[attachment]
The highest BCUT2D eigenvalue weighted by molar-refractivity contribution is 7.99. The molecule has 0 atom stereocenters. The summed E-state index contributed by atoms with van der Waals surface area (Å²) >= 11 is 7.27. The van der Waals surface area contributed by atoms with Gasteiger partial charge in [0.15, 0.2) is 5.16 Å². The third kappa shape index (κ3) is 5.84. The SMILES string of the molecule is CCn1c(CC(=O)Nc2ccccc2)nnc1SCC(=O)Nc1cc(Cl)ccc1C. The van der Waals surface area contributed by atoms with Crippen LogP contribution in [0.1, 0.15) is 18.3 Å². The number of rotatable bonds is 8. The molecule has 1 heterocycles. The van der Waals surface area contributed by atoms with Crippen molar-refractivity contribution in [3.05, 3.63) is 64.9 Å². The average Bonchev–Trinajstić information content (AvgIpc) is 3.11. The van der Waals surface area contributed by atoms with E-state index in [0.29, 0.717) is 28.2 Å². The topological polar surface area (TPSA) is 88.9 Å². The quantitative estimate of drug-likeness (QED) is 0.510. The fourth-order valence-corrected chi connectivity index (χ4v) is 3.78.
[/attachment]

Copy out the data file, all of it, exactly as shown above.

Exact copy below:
The highest BCUT2D eigenvalue weighted by molar-refractivity contribution is 7.99. The molecule has 0 atom stereocenters. The summed E-state index contributed by atoms with van der Waals surface area (Å²) >= 11 is 7.27. The van der Waals surface area contributed by atoms with Gasteiger partial charge in [0.15, 0.2) is 5.16 Å². The third kappa shape index (κ3) is 5.84. The SMILES string of the molecule is CCn1c(CC(=O)Nc2ccccc2)nnc1SCC(=O)Nc1cc(Cl)ccc1C. The van der Waals surface area contributed by atoms with Crippen LogP contribution in [0.1, 0.15) is 18.3 Å². The number of rotatable bonds is 8. The molecule has 1 heterocycles. The van der Waals surface area contributed by atoms with Crippen molar-refractivity contribution in [3.05, 3.63) is 64.9 Å². The average Bonchev–Trinajstić information content (AvgIpc) is 3.11. The van der Waals surface area contributed by atoms with E-state index in [0.29, 0.717) is 28.2 Å². The topological polar surface area (TPSA) is 88.9 Å². The quantitative estimate of drug-likeness (QED) is 0.510. The fourth-order valence-corrected chi connectivity index (χ4v) is 3.78.